"It is extremely common for patients living with HIV/AIDS to have co-morbid conditions that may be exacerbated by the HIV virus or antiretroviral medications," said JÃ¼rgen Rockstroh, MD, PhD, ATLIS 2010 Task Force member, and professor of medicine, University of Bonn, Germany. "We are seeing patients who are dying from complications related to co-morbidities, such as hepatitis C co-infection and heart disease. As treaters, we can help manage these events through individualised treatment approaches that consider the patient holistically to help achieve better outcomes."
Although rates of co-morbid conditions vary across regions, CVD risk factors were found to be most prevalent in North America. Among these respondents, 40 percent have high cholesterol, 32 percent have high blood pressure, 12 percent have diabetes, 40 percent are considered overweight, and 19 percent are obese, according to Body Mass Index (BMI) calculations. Significantly higher rates of depression were reported in North America (47 percent) than in any other region surveyed. Hepatitis C virus co-infection was highest in Russia (64 percent) and Spain (42 percent), respectively.
Side effects cause patients' burden, require attention
With the advent of ART, HIV has evolved from a fatal disease into a long-term chronic illness.6 As disease management has evolved, so has the need to address quality of life issues, especially related to treatment side effects.7 While 40 percent of respondents claimed that they do not like the way their medications make them feel, most notably in Europe and the Asia-Pacific regions (both 42 percent), and 50 percent said their medications have had a somewhat to extremely negative impact on their lives, one-quarter had never spoken to their HCP about side effects they are currently experiencing. This was particularly notable in Europe (20 percent) and Latin America (26 percent). Despite these facts, less than half (43 percent) of respondents overall had discussed new treatment options with their physician.2
Respondents who reported that their medications have a negative impact on their quality of life were also more likely to have experienced side effects, such as GI issues (58 percent), fatigue (52 percent), sleep disorders (51 percent), and face and/or body shape changes (44 percent). Respondents cited pain/discomfort (48 percent) and anxiety/depression (56 percent) as the primary factors impacting their quality of life.
Additionally, respondents reported other quality of life issues, including that they dislike the way their medication makes them look (36 percent), and feel that the side effects of their medication are noticeable to other people (30 percent). Further, 38 percent of respondents in Europe and the Asia-Pacific region reported that the number of pills they take per day has a negative impact on their quality of life.
Critical need for patient literacy in treatment adherence and drug resistance
Properly adhering to HIV medications as prescribed is crucial for effectively managing the disease and avoiding the emergence of drug-resistant virus and disease progression.7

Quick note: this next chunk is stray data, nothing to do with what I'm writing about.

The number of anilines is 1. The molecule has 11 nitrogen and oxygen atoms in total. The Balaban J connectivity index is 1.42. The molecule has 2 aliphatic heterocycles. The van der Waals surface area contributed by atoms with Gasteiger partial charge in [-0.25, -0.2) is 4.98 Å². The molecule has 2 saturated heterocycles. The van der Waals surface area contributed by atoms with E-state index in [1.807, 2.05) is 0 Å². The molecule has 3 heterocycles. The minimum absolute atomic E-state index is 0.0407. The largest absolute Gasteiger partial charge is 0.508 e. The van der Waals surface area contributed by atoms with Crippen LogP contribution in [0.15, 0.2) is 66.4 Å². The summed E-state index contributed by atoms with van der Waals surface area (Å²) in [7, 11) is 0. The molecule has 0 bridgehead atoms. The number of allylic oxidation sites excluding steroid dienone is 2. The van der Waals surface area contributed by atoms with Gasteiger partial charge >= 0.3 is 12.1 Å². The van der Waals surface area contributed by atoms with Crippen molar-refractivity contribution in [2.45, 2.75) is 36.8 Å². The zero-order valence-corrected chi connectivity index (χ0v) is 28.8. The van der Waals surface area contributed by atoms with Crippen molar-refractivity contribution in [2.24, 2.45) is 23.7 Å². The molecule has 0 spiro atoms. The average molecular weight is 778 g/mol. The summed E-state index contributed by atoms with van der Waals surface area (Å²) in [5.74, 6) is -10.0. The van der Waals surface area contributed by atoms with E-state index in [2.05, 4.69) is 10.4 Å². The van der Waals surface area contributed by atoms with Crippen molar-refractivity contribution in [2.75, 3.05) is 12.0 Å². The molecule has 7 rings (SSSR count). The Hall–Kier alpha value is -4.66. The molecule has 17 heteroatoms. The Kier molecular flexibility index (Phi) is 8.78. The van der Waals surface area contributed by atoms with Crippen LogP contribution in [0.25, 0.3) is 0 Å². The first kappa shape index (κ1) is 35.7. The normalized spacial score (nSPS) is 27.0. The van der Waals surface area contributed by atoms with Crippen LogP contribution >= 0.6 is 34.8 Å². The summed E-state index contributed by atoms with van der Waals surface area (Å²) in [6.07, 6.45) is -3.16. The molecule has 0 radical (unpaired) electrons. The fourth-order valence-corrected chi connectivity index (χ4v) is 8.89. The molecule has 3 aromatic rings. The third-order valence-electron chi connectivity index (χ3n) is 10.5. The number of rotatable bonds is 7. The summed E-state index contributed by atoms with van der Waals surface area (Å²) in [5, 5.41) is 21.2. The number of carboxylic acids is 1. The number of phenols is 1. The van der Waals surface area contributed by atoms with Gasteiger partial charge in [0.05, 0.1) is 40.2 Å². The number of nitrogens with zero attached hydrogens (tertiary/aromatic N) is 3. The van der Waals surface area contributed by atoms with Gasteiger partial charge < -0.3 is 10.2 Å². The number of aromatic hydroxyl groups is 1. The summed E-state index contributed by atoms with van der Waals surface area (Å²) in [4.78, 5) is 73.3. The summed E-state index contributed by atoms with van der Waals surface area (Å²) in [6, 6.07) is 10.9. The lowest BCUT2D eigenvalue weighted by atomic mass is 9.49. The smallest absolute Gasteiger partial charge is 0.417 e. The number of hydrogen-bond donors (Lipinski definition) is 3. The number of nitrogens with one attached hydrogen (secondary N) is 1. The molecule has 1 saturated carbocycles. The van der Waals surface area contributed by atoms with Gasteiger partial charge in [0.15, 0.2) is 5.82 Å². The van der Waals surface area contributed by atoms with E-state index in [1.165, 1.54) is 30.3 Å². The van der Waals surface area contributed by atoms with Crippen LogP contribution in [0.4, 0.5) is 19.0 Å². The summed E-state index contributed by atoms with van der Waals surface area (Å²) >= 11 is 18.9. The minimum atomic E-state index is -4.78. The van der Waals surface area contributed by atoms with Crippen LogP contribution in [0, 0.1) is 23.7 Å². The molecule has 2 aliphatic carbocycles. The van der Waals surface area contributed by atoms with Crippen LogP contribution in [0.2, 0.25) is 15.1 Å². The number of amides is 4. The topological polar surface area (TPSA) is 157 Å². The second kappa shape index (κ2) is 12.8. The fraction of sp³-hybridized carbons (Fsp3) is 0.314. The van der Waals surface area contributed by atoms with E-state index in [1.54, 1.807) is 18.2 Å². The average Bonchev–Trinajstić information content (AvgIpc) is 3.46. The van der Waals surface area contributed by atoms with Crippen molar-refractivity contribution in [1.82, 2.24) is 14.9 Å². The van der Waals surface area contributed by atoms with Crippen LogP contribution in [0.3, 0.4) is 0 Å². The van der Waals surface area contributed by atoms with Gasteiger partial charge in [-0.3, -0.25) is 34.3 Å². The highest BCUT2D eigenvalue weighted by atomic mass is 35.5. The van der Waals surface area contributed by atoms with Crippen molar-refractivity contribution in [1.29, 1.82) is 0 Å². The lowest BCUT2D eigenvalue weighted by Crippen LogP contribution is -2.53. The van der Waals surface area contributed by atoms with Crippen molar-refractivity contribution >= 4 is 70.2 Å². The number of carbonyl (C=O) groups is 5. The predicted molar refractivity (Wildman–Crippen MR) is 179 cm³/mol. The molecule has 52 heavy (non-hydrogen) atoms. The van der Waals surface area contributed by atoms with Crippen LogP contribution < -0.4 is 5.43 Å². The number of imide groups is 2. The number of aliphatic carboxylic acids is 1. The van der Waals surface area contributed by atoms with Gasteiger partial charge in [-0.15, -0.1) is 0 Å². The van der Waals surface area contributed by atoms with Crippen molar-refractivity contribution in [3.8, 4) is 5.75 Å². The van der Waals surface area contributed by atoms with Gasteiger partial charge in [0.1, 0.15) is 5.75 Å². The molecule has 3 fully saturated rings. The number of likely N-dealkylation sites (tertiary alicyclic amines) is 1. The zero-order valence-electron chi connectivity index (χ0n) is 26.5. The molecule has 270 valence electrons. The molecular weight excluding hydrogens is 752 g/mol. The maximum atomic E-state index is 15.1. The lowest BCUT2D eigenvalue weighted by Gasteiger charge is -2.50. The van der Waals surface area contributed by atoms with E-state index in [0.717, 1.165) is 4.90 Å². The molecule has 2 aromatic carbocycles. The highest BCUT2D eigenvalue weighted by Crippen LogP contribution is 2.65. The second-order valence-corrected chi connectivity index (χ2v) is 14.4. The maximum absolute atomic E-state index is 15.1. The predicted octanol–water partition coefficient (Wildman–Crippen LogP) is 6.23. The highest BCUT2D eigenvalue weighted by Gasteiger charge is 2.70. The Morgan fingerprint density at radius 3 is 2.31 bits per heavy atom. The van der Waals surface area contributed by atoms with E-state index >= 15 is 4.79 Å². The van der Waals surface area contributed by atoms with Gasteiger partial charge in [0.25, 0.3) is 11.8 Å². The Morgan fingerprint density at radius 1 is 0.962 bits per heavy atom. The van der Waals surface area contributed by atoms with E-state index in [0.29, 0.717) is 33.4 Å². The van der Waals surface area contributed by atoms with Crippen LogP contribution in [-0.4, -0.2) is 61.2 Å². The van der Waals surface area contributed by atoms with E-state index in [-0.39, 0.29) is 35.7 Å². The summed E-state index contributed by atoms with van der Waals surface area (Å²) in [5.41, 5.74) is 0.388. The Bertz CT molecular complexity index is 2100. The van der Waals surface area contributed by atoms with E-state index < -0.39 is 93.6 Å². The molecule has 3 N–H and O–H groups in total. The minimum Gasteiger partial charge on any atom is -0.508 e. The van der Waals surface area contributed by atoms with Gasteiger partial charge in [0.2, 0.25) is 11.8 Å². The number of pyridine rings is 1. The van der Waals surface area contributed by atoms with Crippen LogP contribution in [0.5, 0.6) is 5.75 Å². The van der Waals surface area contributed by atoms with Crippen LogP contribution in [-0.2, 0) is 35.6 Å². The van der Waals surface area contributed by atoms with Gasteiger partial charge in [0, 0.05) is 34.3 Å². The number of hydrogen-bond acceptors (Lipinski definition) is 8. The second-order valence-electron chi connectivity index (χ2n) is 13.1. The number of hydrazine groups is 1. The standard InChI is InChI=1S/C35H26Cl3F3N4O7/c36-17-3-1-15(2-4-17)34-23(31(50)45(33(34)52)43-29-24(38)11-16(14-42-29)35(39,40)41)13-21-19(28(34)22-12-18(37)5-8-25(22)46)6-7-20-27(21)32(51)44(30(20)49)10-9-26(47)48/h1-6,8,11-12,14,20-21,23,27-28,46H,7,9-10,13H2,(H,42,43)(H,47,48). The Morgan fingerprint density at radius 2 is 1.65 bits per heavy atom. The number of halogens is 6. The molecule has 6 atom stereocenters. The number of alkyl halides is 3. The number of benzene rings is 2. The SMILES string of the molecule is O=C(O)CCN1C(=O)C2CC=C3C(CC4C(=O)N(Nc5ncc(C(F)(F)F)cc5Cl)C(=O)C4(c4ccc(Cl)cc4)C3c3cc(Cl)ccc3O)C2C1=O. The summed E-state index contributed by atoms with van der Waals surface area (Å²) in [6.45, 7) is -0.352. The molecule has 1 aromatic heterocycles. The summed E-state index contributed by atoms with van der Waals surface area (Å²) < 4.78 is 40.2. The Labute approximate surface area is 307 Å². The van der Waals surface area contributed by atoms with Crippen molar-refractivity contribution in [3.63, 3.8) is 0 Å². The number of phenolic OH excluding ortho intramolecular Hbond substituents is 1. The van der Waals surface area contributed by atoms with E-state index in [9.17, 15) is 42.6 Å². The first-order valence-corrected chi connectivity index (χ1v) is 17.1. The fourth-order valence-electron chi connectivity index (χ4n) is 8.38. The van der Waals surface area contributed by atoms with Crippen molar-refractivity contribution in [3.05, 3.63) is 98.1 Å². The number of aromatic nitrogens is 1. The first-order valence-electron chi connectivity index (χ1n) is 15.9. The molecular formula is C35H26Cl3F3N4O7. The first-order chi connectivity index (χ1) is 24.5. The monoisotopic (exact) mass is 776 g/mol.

According to ATLIS 2010, the majority of respondents (87 percent) claimed to have quality HCP discussions about the importance of adhering to their medications, yet nearly half (43 percent) admitted to missing at least one dose in the past month, suggesting that they may not fully understand the impact on their health. Levels of adherence varied across countries, with the highest levels reported in Brazil (89 percent) and South Africa (83 percent) and lowest in France (34 percent). Forgetfulness was most commonly cited for sub-optimal adherence (74 percent), and 11 percent of respondents thought there were no consequences to sub-optimal adherence (the correct answer being that the potential consequence is HIV drug resistance). In addition, 18 percent of respondents thought that resistance to the HIV medications they are taking is a "good thing," highlighting the need for further patient-HCP dialogue about this topic and tools to assist patients in taking medications as prescribed.
While the majority of respondents (87 percent) agreed their HCPs stress the importance of ART adherence, only 71 percent cited practical recommendations from their HCPs to maintain optimal adherence, with the lowest rates reported in North America (62 percent) and the highest among Latin-American and African respondents (80 percent for each).
"The varying levels of antiretroviral therapy adherence across geographic regions may partially be due to limitations in health literacy regarding the detrimental effects of suboptimal adherence and treatment fatigue," said Jean Nachega, MD, PhD, ATLIS 2010 Task Force member, and professor of medicine at Stellenbosch University, Cape Town, South Africa. "This critical issue requires educational, behavioural, and clinical interventions that will increase literacy about treatment adherence and HIV drug resistance to help people attain optimal adherence levels, which are crucial for achieving and maintaining treatment success."